Top 10 Weirdest Things Animals Have Evolved to Do
Top 10 Weirdest Things Animals Have Evolved to Do

Top 10 Weirdest Things Animals Have Evolved to Do

VOICE OVER: Rebecca Brayton WRITTEN BY: Nick Roffey
Script written by Nick Roffey

Sometimes in nature, it pays to be a little bit weird. From producing antifreeze, to making infrasonic calls, to using tusks as antennae, these creatures sure do the darndest things. WatchMojo counts down the Top 10 Weirdest Things Animals Have Evolved to Do.

Special thanks to our user David NM for suggesting this idea! Check out the voting page at WatchMojo.comsuggest/top+10+weirdest+animals+in+the+world.

Script written by Nick Roffey

Top 10 Weirdest Things Animals Have Evolved to Do

Sometimes in nature, it pays to be a little bit weird. Welcome to, and today we're counting down our picks for the top 10 weirdest things animals have evolved to do.

For this list, we're looking at unusual animal adaptations that allow them to survive against the odds.

#10: Produce Antifreeze

Animals have evolved a range of adaptations to survive extreme cold. Wood frogs, for example, can freeze in winter, remaining frogsicles for months at a time. Antarctic fish have another trick up their fins - manufacturing their own antifreeze. Swimming in waters that often dip below the freezing point of fresh water, the fish produce proteins in the pancreas and stomach that enter their bloodstreams and bind to ice crystals, preventing the crystals from growing. The adaptation allows the icefish to prosper in an environment where few others dare to venture.

#9: Make Infrasonic Calls

The okapi looks like the bizarre lovechild of a giraffe and a zebra. But that’s far from the weirdest thing about it. Not only does it possess scent glands on its feet, and a tongue long enough to groom its own eyes and ears, it also uses low-pitched, infrasonic calls inaudible to the human ear. It’s thought that this allows the animals to communicate at long distances in the dense Congolese forest, without their natural predator, the leopard, overhearing - a talent particularly useful for okapi mothers calling their young.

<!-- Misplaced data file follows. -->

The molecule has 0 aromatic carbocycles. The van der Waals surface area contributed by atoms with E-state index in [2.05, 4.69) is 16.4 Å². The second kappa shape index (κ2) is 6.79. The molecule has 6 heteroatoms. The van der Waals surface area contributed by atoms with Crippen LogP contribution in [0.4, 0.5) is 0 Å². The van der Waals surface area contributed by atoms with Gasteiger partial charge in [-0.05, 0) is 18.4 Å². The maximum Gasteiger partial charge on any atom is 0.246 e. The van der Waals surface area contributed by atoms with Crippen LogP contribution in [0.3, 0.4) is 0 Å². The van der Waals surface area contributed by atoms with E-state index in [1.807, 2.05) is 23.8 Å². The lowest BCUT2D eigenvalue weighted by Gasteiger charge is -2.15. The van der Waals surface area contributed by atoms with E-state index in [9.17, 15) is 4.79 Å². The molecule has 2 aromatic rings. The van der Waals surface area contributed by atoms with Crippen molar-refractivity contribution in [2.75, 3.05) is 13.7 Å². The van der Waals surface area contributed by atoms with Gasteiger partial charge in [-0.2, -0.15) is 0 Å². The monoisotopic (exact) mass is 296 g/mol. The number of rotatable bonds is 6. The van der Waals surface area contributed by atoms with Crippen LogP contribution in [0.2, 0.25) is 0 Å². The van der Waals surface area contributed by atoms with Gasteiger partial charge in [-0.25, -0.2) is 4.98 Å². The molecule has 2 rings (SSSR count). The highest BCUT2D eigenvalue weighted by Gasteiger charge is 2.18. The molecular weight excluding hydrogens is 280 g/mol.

#8: Use Tusks as Antennae

The tusk of the elusive “unicorns of the sea” has long defied explanation. Scientists have speculated that the structures - which are really the left canine teeth of the males - serve as icebreakers, or even acoustic probes. But a 2014 study suggests they’re actually giant sensory organs, designed to channel seawater into a sensitive pulp core. This could allow the narwhals to “sense” water conditions, and help them avoid getting trapped beneath new ice sheets. Not everyone agrees, and the tusks might have multiple functions - for example, in attracting lady narwhals . . . because who doesn’t love a good tusk? But if the theory is true, the tusks are basically giant antennae that “feel out” the surrounding environment.

#7: Run on Water

In legend, the basilisk was a fabulous reptile that could kill with a look. Although decidedly less daunting, the real life common basilisk also has a surprising superpower. Living by riverbanks in Central and South America, they’ve evolved a singular method of locomotion: running on water. To flee predators and catch prey, the fleet-footed lizards sprint across streams and ponds for distances of up to 20 feet. Folds of skin between the toes of their hind feet unfurl to slap down on the water, increasing surface area and creating pockets of air. The miraculous ability has earned them a fitting nickname: the “Jesus Lizard”.

#6: Regenerate